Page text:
Too many supplements? Two signs in your appetite of too many vitamin D pills

Too many supplements? Two signs in your appetite of too many vitamin D pills

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Vitamin D is crucial for your health, because it helps regulate the amount of calcium and phosphate in the body. It is also necessary for keeping bones and teeth healthy. If you are spending a lot of time indoors, the NHS suggests you should take 10 micrograms of vitamin D a day to keep your bones and muscles healthy. Over-supplementation of vitamin D, however, can be harmful and should be avoided.

You can take Vitamin D supplements as tablets, liquid or a spray, and they can be bought in a pharmacy.

Flo Health site says: “Since there’s only so much of the vitamin you can naturally take in from your diet and through your skin, an overdose is likely to be from dietary supplements containing the vitamin.”

It says that generally, “when you have consumed too much vitamin D, you’ll experience symptoms that will let you know that all is not well in your body”.

These symptoms include increased thirst and loss of appetite.

The National Institutes of Health (NIH) says getting too much vitamin D can be “harmful”.

NIH suggests that very high levels of vitamin D are “almost always” caused by consuming excessive amounts of vitamin D from dietary supplements.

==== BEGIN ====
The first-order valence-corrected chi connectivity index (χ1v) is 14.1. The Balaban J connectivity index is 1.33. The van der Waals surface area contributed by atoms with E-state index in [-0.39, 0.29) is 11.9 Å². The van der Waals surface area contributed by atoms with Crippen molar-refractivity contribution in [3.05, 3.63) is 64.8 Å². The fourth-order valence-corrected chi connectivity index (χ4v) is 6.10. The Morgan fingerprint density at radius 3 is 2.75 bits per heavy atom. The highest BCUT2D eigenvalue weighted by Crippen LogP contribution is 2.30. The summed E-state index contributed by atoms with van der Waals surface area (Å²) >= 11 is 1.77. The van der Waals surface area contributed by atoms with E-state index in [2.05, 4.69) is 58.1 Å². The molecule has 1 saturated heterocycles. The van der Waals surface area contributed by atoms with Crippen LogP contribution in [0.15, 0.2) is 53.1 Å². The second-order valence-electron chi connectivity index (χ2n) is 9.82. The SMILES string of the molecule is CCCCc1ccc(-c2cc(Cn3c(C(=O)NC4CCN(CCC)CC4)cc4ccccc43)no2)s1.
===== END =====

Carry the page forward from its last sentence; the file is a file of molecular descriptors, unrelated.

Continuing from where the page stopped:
Nonetheless, you cannot get too much vitamin D from sunshine because your skin limits the amount of vitamin D it makes.NIH suggests that very high levels of vitamin D in your blood can cause excessive urination.

Other signs include nausea, vomiting, muscle weakness, confusion, pain, loss of appetite, dehydration, excessive thirst, and kidney stones.

NIH adds: “Extremely high levels of vitamin D can cause kidney failure, irregular heartbeat, and even death.”

Nonetheless, in April 2020, the NHS issued a statement, based on recommendations from Public Health England (PHE), that we should all consider taking 10 mcg/day vitamin D as a supplement, to keep our bones and muscles healthy.

This advice was issued largely because of the restrictions imposed by quarantine and lockdown.

Despite this, the NHS says that in summer months, the majority of the population will get enough vitamin D through exposure to sunlight and a healthy, balanced diet.

Between October and early March the NHS says we do not make enough vitamin D from sunlight, so you need to get vitamin D from your diet.

Dietary vitamin D is available in foods such as oily fish, cod liver oil, red meat, fortified cereals, fortified spreads and egg yolks.

In the UK, milk is not fortified with vitamin D, so dairy products contain only small amounts of vitamin D.

The NHS notes that reports about vitamin D reducing the risk of coronavirus are not backed by enough evidence to know if this is the case.

“There is currently not enough evidence to support taking vitamin D solely to prevent or treat COVID-19,” it says.

Ultimately, if you decide to take vitamin D supplements this winter, it’s crucial that you avoid taking too high of a dose.

Taking too many supplements over a short space of time can lead to hypercalcaemia, explains the NHS. Hypercalcaemia essentially describes the body having too much calcium, which actually weakens the bones, and may even damage the kidneys.

You should avoid taking more than 100mcg of vitamin D in a single day, the NHS urges.

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